when-things-get-darkWhen Things Get Dark: A Mongolian Winter’s Tale by Matthew Davis (Mongolia 2000–02)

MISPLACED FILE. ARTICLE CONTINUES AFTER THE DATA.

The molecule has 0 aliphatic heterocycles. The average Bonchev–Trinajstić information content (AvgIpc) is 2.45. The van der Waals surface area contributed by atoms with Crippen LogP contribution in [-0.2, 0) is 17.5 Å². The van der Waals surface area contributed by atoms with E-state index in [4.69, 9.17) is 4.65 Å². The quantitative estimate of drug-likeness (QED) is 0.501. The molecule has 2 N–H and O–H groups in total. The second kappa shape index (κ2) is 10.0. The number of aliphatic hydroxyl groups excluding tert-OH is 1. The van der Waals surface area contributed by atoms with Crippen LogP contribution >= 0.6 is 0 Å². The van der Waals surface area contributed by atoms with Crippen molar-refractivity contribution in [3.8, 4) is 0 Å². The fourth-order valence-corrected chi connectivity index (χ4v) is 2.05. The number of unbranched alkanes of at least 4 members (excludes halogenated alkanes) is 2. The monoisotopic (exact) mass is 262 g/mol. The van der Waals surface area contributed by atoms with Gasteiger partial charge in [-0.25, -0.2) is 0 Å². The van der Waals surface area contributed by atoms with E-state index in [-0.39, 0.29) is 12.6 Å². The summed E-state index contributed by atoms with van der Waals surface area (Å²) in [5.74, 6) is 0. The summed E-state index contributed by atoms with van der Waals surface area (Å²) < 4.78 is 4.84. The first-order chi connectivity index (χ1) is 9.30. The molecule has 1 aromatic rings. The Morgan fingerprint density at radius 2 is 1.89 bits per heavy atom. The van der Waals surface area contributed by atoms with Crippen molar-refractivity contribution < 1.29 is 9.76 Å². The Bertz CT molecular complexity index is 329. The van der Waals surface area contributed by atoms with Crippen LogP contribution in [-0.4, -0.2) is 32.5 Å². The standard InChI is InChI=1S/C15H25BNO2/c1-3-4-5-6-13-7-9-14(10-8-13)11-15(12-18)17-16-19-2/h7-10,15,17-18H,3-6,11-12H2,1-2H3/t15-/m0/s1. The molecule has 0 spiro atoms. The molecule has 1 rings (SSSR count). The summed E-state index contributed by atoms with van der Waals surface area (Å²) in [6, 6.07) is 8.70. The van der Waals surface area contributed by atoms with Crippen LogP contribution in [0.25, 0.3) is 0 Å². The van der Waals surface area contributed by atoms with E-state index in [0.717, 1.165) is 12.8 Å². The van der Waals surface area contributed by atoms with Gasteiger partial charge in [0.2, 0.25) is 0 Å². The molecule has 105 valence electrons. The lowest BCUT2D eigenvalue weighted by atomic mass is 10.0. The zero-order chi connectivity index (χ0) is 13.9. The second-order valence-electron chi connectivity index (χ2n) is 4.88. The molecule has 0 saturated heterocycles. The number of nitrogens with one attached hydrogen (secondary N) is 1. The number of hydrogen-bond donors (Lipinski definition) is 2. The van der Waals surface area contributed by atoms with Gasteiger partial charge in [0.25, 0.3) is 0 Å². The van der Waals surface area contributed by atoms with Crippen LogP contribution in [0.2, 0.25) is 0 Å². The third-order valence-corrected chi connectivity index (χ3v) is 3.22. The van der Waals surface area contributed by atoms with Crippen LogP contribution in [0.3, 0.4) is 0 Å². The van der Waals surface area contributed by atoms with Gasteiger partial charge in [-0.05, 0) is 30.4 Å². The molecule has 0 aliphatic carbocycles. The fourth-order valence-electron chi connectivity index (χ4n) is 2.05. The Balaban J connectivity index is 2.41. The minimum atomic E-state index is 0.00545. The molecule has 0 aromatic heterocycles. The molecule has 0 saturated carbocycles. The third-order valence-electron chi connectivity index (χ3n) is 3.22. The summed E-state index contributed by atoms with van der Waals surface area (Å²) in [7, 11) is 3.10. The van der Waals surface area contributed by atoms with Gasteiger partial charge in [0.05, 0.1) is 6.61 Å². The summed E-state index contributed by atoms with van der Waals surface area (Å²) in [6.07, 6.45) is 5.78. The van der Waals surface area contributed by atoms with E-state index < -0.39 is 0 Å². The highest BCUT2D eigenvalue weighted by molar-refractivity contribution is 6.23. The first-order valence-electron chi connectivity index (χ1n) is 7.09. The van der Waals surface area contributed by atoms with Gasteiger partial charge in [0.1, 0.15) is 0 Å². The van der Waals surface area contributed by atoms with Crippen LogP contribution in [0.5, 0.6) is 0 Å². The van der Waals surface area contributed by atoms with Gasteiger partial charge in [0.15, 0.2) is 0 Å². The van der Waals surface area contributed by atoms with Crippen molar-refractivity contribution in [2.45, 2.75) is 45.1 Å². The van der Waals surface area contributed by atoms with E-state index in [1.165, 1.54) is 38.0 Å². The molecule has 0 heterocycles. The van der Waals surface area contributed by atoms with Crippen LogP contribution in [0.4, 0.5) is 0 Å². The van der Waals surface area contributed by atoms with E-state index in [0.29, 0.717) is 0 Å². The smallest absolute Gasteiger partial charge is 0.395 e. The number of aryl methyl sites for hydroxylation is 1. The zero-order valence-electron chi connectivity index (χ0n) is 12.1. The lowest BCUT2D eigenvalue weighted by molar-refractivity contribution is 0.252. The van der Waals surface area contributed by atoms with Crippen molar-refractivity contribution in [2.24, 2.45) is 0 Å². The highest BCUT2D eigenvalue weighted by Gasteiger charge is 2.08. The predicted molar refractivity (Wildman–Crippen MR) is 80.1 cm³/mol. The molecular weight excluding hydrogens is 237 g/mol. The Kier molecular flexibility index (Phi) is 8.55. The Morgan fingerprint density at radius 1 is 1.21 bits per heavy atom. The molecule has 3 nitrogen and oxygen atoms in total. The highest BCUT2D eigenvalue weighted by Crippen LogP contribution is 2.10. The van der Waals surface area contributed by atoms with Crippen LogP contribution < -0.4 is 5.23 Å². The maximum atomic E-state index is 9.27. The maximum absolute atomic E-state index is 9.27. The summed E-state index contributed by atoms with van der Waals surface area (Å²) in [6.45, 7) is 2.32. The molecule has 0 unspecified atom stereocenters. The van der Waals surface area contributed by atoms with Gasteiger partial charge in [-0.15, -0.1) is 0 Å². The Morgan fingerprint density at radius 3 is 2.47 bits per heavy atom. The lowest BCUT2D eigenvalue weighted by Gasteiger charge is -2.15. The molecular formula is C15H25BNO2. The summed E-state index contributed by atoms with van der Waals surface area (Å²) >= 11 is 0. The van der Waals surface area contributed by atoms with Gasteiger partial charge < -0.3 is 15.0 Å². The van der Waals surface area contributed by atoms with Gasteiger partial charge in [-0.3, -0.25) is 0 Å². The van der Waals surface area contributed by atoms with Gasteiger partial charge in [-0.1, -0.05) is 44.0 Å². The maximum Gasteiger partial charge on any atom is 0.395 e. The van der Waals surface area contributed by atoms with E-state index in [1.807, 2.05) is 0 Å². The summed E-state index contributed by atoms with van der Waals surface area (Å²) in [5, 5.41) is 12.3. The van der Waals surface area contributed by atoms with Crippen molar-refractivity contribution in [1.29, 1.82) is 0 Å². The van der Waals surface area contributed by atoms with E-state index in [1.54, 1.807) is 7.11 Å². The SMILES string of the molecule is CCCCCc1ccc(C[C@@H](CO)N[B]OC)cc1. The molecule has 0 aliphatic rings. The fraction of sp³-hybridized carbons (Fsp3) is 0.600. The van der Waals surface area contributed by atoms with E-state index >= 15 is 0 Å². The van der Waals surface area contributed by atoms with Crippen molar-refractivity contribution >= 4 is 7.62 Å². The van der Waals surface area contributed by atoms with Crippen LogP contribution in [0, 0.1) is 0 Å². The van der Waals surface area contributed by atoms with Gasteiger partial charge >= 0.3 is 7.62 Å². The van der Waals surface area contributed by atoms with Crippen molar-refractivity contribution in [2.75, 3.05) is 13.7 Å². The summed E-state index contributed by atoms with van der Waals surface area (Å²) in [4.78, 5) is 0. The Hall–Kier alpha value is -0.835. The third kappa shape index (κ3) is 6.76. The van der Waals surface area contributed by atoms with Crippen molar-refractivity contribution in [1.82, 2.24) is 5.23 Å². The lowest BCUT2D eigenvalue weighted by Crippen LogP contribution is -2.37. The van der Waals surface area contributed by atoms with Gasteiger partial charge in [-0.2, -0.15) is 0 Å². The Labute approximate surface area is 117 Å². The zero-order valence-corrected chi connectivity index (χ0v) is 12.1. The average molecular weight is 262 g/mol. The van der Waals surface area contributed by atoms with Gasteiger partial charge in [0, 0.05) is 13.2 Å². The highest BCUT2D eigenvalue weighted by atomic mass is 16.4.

Davis, a graduate student at Johns Hopkins School of Advanced International Studies, recounts his two eventful years as a Peace Corps volunteer teaching in a small Mongolian town in his knowledgeable yet convoluted memoir. As a 23-year-old Midwesterner, nothing prepared him for the former Communist satellite, which is largely rural and teeming with the legacy of the Great Khan, yaks and goats being herded on the rugged steppes. Davis sees a landscape on the brink of change and a young population eager for a better life depicted in Internet cafes and media from the outside world. Yet the isolation and culture shock plunge him into “a dangerous place psychologically,” and alcohol abuse and mayhem result in a brutal drunken fight. Other than some standard travelogue facts on Mongolian history and culture, Davis is correct when he concludes that his brief Mongolian journey was like “a flutter of an eyelid” and subsequently will feel the same way to the reader. (Feb.)